Swedish courts that found a man guilty of sex crimes against young girls in Canada and around the world based solely on the nature of his online interactions with them have set a bold new precedent by upgrading more than a dozen of his convictions to rape, a prosecutor said Wednesday.
Annika Wennerstrom said Bjorn Samstrom had previously been convicted of 59 sex charges for offences committed against children in three countries, including a teen Ontario and one in Alberta.
Those verdicts included five convictions of aggravated rape of a child or rape, marking one of the first known times someone had been found guilty of the offence without being physically in the room with the victim.
After appeals from both the defence and prosecution, however, Wennerstrom said the courts not only upheld Samstrom’s original rape convictions but added several new ones by upgrading previous charges
The court’s decision sends a clear signal that sexual acts performed under threats of violence issued online can be every bit as serious and traumatic as physical attacks, Wennerstrom said.
“We can see very, very clearly what it takes for a physical act that a girl performs on her own body to be regarded as that violating,” she said in a telephone interview.
“We can use this in future cases, and that is exactly what we hoped for.”
Wennerstrom said 15 convictions of aggravated sexual assault or sexual coercion have now been converted to rape of a child or rape, depending on whether the victim was younger or older than 15.
Despite the fact that he has now been convicted of 20 rape charges, the 10-year prison sentence Samstrom was handed in November remains unchanged.
The 41-year-old’s defence lawyer did not immediately respond to request for comment.
The case against Samstrom involved allegations of sexual coercion against 27 victims in Canada, the United States and Scotland.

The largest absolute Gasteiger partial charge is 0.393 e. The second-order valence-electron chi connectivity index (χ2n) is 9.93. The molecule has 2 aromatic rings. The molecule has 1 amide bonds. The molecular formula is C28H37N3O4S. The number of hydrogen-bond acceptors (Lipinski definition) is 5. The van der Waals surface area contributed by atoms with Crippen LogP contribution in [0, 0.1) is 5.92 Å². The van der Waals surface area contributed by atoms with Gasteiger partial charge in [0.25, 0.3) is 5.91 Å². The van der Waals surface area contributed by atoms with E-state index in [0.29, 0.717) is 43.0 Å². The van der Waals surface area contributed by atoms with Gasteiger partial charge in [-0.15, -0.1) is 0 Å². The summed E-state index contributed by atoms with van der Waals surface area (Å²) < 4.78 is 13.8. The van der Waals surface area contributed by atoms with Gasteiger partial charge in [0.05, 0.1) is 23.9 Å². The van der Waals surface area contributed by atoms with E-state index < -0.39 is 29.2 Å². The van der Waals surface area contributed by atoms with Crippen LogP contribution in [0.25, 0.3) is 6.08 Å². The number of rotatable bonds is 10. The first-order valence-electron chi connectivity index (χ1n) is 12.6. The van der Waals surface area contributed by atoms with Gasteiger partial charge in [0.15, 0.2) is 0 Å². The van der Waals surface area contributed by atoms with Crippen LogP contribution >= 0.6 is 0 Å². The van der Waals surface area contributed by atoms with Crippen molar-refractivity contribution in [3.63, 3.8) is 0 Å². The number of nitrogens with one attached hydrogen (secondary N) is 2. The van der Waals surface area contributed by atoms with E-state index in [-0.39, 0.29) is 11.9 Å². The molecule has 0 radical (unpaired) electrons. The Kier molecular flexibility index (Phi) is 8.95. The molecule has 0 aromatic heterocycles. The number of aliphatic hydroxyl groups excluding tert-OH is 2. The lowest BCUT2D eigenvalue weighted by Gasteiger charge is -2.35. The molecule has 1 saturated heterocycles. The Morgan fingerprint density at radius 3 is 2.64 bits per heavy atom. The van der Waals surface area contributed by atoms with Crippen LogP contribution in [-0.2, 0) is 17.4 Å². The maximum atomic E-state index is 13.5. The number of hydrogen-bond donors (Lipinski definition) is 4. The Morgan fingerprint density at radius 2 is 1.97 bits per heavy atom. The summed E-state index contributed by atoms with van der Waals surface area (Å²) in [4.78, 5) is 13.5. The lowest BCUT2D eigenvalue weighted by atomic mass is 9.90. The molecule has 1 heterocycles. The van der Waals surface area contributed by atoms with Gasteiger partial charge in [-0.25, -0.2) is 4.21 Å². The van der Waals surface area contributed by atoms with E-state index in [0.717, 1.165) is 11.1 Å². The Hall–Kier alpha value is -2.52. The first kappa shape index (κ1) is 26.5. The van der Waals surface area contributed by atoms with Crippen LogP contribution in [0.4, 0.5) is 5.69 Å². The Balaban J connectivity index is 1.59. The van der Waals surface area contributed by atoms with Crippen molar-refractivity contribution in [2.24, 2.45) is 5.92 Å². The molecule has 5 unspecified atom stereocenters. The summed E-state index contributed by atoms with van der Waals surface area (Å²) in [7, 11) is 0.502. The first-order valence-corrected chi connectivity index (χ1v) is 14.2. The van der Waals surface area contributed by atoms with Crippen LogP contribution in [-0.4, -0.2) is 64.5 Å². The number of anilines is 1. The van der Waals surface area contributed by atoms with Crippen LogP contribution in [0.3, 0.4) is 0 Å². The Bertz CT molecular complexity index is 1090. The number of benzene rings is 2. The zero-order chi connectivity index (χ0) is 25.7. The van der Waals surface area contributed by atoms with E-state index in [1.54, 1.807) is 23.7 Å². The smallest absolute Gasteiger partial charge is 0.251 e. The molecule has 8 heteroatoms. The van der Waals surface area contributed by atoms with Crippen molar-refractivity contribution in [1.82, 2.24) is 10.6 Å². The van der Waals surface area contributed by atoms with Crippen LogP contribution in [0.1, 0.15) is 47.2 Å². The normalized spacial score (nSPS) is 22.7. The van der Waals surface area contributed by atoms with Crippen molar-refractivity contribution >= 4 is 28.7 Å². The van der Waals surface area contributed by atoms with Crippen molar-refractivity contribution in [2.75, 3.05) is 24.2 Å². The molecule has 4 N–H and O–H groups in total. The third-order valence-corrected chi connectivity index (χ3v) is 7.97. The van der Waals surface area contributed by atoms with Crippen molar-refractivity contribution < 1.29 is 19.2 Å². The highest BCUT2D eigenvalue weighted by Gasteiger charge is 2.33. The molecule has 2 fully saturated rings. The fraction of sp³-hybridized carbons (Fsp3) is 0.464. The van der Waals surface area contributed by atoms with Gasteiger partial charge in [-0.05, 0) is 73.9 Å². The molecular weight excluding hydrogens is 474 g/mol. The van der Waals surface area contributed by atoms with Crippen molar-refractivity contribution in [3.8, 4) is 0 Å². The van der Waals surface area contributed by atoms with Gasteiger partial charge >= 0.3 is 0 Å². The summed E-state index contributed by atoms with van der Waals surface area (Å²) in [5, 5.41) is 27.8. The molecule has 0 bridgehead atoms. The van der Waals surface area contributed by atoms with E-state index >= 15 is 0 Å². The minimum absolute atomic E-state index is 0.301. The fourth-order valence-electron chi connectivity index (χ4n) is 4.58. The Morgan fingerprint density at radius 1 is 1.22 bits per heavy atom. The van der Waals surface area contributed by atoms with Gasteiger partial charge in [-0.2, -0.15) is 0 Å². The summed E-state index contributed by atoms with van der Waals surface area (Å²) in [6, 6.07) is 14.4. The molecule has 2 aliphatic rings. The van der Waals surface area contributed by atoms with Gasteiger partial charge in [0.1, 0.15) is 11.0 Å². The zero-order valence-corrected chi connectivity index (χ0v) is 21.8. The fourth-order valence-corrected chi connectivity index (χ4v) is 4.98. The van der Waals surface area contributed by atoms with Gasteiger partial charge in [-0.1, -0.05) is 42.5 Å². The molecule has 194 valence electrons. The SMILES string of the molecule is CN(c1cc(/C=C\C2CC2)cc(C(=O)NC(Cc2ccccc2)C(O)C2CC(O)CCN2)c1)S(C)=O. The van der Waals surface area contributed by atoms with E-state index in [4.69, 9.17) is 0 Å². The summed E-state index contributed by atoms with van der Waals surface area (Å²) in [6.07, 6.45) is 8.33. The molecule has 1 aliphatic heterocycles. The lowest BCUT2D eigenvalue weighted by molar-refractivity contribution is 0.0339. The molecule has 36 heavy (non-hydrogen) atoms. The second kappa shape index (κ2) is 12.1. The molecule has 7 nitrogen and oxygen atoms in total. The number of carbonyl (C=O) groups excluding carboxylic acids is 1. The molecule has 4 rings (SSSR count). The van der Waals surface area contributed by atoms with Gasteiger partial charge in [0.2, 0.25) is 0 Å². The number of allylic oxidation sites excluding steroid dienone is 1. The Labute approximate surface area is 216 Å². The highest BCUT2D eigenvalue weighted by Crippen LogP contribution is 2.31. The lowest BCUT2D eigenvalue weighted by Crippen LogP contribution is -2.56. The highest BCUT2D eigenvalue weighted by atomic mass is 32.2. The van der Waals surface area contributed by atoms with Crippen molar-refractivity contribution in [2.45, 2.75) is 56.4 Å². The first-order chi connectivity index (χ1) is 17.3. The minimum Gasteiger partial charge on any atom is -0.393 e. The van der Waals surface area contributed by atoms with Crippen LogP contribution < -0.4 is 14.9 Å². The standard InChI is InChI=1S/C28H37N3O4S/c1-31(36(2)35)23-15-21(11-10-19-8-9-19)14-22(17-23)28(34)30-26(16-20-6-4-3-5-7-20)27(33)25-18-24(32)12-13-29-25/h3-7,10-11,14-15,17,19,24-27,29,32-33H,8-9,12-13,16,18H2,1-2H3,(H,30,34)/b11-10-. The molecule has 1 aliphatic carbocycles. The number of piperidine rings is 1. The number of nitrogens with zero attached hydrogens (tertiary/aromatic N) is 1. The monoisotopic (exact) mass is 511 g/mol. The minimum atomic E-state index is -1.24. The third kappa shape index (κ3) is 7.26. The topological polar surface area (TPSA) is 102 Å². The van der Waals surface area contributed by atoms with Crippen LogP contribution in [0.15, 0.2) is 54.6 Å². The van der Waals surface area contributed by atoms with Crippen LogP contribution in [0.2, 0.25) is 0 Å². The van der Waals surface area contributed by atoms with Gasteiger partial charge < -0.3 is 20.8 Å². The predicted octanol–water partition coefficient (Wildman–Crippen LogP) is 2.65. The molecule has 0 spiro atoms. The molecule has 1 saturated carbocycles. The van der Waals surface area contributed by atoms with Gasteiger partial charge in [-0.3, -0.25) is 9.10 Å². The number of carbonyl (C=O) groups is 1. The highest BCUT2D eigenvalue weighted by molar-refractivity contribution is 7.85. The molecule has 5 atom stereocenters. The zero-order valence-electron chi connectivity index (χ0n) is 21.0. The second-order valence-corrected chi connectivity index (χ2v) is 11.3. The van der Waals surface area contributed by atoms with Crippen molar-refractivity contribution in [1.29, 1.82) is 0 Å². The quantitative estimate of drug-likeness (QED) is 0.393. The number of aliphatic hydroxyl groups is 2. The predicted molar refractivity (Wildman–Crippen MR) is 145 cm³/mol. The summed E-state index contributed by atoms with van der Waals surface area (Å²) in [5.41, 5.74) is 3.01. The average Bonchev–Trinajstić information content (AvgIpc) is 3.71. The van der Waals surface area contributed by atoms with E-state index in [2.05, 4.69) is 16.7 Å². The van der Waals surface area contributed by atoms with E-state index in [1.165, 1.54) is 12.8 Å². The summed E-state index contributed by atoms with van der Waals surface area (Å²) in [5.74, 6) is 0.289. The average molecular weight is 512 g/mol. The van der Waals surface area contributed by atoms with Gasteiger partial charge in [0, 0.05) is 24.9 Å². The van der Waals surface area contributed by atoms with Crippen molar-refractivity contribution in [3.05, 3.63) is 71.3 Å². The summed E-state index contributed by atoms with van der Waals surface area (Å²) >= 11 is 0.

Court heard that Samstrom would threaten to post photos of the victims on pornography sites or to kill their relatives unless they performed sex acts as he watched from Sweden.
Wennerstrom said Samstrom would approach his victims by searching now-defunct websites that offered people chances to connect on the basis of shared interests, such as music or leisure activities. She said Samstrom would search those sites to find girls in specific age brackets, then send them private messages threatening violence if they did not respond.
The sexual demands would begin as soon as the frightened children replied, Wennerstrom said, adding Samstrom made no attempt to charm or groom his victims.
Samstrom admitted coercing the teens – all under age 15 at the time – but denied his actions constituted rape.
The original convictions against Samstrom were the first of their kind in Sweden, which defines rape as an act that does not necessarily have to include intercourse so long as it is deemed equally violating.
Wennerstrom said Samstrom had a long history of similar offences dating back to his teens.
She said the latest case marked the sixth time he came before the court, adding his preferred modes of communication have evolved over the years from the telephone to the internet.
Samstrom lived alone near Uppsala, some 70 kilometres north of Stockholm, at the time of his most recent arrest. The international case came to light when Samstrom was being investigated for another coercion case involving Swedish victims, Wennerstrom said.
During that investigation, she said police found videos at his home of girls speaking English.
She credited international authorities for their co-operation in the ensuing investigation, reserving special praise for Canadian interviewers with the RCMP.
She said she was initially surprised to see officers conducting the sensitive conversations in formal suits and with their police weapons in sight, but called them “wizards” for extracting valuable information from the victims while simultaneously offering comfort and reassurance.
“They gave (the kids) space, they gave them time, and they gave them a lot of positive feedback,” she said.
“They lifted the guilt from the child, and when the child left the room … they had straightened their backs and they said, ‘this is good, now I can move forward.”‘
Wennerstrom said there is still a possibility that Samstrom’s case could go before the Swedish Supreme Court. Even if it does not, however, she said she hopes it will spur parents to have candid conversations with their children about internet safety.
“I hope that somehow it will be inspiring in talking to kids about this and about other aspects of interacting online.”